In the last part, we began discussing problem solving. In this part, we’re going to continue that discussion. 


Insight is basically a solution that suddenly pops into your head. There is no thought-trace. The solution just seems to come out of nowhere. Insights are a big part of creative thinking. But they can also occur with other problems. For example, with the purpose of life problem, an insight might be financial independence gives me freedom to explore solutions! This is an insight. It came out of nowhere. 

People aren’t good at estimating their insight problem solving capabilities. But they’re usually pretty good at estimating their non-insight problem solving capabilities. That’s why you see so many right-brained people who are unsure of their creativity while being sure of their mathematical skills. Similarly, it’s also why you see so many left-brained people who are unsure of their mathematical skills, but are sure of their creativity. 

Insight appears to come out of nowhere, but studies have identified some processes that work on insights in the background. These processes are as follows:

Selective encoding. Selecting information to consider as part of a problem. For example, while on the lookout for a new business idea, you might selectively consider your friend’s needs in the back of your mind without even knowing it, because unmet needs are often potential business ideas.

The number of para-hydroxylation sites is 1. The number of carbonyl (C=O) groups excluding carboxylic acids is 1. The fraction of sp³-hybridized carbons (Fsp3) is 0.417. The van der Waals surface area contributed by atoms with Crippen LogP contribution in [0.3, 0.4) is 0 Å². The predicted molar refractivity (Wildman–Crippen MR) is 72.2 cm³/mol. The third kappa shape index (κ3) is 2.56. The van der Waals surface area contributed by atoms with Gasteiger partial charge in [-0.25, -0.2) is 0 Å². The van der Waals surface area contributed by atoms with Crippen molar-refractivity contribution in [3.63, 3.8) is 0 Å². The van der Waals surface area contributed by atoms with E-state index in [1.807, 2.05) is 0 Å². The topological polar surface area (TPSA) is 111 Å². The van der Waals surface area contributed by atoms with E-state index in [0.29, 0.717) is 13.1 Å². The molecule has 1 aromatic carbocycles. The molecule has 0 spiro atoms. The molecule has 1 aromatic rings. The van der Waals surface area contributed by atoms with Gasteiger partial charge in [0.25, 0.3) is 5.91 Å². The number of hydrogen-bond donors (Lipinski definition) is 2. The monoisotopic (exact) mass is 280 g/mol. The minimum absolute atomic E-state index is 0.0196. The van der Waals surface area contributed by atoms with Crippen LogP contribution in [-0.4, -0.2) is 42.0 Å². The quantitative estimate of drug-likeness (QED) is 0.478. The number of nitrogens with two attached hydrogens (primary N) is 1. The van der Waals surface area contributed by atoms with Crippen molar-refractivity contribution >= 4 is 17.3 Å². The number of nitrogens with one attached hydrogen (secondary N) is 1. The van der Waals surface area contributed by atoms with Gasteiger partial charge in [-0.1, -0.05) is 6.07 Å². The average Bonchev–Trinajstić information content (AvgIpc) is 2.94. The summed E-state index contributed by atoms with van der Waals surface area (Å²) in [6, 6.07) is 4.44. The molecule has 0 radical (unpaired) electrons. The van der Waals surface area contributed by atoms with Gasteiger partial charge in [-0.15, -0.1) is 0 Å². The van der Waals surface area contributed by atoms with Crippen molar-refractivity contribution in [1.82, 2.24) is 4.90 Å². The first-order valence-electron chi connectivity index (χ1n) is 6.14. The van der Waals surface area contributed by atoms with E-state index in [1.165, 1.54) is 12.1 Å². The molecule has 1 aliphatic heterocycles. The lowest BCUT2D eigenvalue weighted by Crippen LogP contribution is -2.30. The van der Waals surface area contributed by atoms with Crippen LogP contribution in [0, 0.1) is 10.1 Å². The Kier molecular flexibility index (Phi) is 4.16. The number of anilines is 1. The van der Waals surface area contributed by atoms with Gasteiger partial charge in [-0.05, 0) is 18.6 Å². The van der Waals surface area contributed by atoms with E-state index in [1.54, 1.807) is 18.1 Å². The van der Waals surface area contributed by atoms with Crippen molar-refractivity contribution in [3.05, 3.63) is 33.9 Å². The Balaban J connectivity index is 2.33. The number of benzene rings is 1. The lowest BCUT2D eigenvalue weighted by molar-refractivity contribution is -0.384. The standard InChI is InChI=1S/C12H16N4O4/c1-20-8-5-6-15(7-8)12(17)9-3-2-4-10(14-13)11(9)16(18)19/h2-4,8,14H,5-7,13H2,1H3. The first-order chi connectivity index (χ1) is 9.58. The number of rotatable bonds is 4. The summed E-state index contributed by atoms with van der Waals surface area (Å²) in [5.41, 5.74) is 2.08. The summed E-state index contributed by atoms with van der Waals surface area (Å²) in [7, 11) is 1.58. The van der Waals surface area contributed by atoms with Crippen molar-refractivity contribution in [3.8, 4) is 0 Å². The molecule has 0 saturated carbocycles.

Selective combination. You selectively combine information to develop an idea, again, in the background, without being aware that you’re doing it. For example, you might combine estimates of available resources with a particular unmet need to develop an achievable idea.

Selective comparision. You selectively compare your idea to other similar ideas. For example, if your idea is maybe people heal through music, then you subconsciously begin to compare this idea with maybe, people heal through art forms in general, like TV shows or paintings. 


In the previous part, we saw the nature of problem solving. In this one, we’re going to discuss the nature of a typical problem. A problem can be summarized as follows:

  1. There is a goal.
  2. There is information, some of which is relevant, and some of which isn’t. 
  3. There is background knowledge/experience that comes into play. 
  4. There is a problem representation going on in your head, considering the goal, the relevant info and your background knowledge/experience. 


  1. We use past experience, present resources and critical thinking to come up with a solution.
  2. We test the solution. 
  3. If it fails, we repeat the process.
  4. We do this over and over again until the best/adequate solution is found. 



  1. Step-by-step procedure.
  2. Carefully thought-out with respect to time and resource constraints. 
  3. Carefully thought-out with respect to solution efficacy. 
  4. Explores as many alternate step-by-step paths as possible. 


  1. Heurisitcs are “cues” that simplify the process.
  2. For example, you may know the shortest distance to your destination is 7 km. So, as you travel toward your destination, you make sure that the total distance travelled does not exceed 7 km. If it does, then you are not on the shortest path, and you may need to retrace your steps. 
  3. Google maps is a real word example of heuristics. It gives us estimated time of arrival by car, bike or walk. These are heuristics when we’re trying to solve the problem of Am I going the right way?